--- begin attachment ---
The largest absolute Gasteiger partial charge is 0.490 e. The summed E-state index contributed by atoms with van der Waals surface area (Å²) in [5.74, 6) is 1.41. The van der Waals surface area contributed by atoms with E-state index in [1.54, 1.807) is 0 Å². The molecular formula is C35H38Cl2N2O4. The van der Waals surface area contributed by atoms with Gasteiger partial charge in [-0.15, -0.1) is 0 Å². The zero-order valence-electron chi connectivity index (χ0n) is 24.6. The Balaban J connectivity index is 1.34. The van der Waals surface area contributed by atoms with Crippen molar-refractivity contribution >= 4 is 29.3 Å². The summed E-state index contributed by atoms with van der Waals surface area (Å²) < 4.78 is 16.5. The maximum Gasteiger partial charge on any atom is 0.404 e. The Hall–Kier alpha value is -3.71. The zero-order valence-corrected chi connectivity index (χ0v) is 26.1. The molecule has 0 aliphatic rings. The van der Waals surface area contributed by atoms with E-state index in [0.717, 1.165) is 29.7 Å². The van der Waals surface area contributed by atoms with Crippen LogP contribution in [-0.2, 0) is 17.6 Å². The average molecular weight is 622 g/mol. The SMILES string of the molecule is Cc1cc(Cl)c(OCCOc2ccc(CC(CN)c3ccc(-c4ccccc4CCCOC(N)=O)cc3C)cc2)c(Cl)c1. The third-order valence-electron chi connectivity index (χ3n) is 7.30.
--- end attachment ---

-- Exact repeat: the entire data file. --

The largest absolute Gasteiger partial charge is 0.490 e. The summed E-state index contributed by atoms with van der Waals surface area (Å²) in [5.74, 6) is 1.41. The van der Waals surface area contributed by atoms with E-state index in [1.54, 1.807) is 0 Å². The molecular formula is C35H38Cl2N2O4. The van der Waals surface area contributed by atoms with Gasteiger partial charge in [-0.15, -0.1) is 0 Å². The zero-order valence-electron chi connectivity index (χ0n) is 24.6. The Balaban J connectivity index is 1.34. The van der Waals surface area contributed by atoms with Crippen molar-refractivity contribution >= 4 is 29.3 Å². The summed E-state index contributed by atoms with van der Waals surface area (Å²) < 4.78 is 16.5. The maximum Gasteiger partial charge on any atom is 0.404 e. The Hall–Kier alpha value is -3.71. The zero-order valence-corrected chi connectivity index (χ0v) is 26.1. The molecule has 0 aliphatic rings. The van der Waals surface area contributed by atoms with E-state index in [0.717, 1.165) is 29.7 Å². The van der Waals surface area contributed by atoms with Crippen LogP contribution in [-0.2, 0) is 17.6 Å². The average molecular weight is 622 g/mol. The SMILES string of the molecule is Cc1cc(Cl)c(OCCOc2ccc(CC(CN)c3ccc(-c4ccccc4CCCOC(N)=O)cc3C)cc2)c(Cl)c1. The third-order valence-electron chi connectivity index (χ3n) is 7.30.